Were entirely ready to have God remove all these defects of character.
“'This is the Step that separates the men from the boys.' So declares a well-loved clergyman who happens to be one of A.A.’s greatest friends. He goes on to explain that any person capable of enough willingness and honesty to try repeatedly Step Six on all his faults -- without any reservation whatever -- has indeed come a long way spiritually, and is therefore entitled to be called a man who is sincerely trying to grow in the likeness and image of his own Creator."
Will God, as you understand Him, actually come through? Yes. If one is truly willing to do the work. Just ask any A.A. member who’s successfully taken Step Six and they’ll readily concur.
We’ve rid ourselves of alcohol and drugs; now we must eliminate what drove us to drink and drug in the first place. So we heed the help of a Higher Power.
Many of us will see difficulties in removing even our most glaring defects. To seek removal of all our defects might seem insurmountable. But fret not: Step Six is about betterment, not being perfect.
"Only Step One, where we made the 100% admission we were powerless over alcohol, can be practiced with absolute perfection. The remaining eleven Steps state perfect ideals. They are goals to which we look, and the measuring sticks by which we estimate our progress. Seen in this light, Step Six is still difficult, but not impossible. The only urgent thing is that we make a beginning, and keep trying."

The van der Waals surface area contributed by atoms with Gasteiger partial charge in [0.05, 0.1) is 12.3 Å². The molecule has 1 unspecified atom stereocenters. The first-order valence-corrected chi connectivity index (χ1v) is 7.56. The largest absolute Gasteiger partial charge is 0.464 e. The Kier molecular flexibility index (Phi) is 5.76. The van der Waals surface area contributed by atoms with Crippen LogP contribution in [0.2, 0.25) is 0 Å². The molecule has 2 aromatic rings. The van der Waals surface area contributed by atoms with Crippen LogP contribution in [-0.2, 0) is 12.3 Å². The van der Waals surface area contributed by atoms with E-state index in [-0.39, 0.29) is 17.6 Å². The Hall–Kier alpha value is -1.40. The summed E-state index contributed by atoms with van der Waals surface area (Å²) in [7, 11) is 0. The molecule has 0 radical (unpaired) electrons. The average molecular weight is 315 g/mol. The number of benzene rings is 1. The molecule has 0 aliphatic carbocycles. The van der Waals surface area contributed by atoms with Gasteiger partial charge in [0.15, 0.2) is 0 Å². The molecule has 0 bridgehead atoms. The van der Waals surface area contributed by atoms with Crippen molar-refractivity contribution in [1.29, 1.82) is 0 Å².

Tradition Six, in contrast, ensures that A.A. operates without defects of character.
“An A.A. group ought never endorse, finance or lend the AA name to any related facility or outside enterprise, lest problems of money, property and prestige divert us from our primary purpose.”
It wasn’t always that way. A.A.’s earliest days were rife with great expectations for the brand, as it were. (How could it not? The organization consists of alcoholics!) A.A. would build hospitals, fund education programs, reform prisoners. You name it. A.A. thought it could transform the world.
But those adventures implanted a deep-rooted conviction that in no circumstances could we endorse any related enterprise, no matter how good. We of Alcoholics Anonymous could not be all things to all men, nor should be try.
We at Recovery Boot Camp have found though that A.A. can help the alcoholic and addict be the man they were meant to be. And that’s more than enough for us!
(Inspired by -- and taken from -- Alcoholics Anonymous' Twelve Steps and Twelve Traditions.)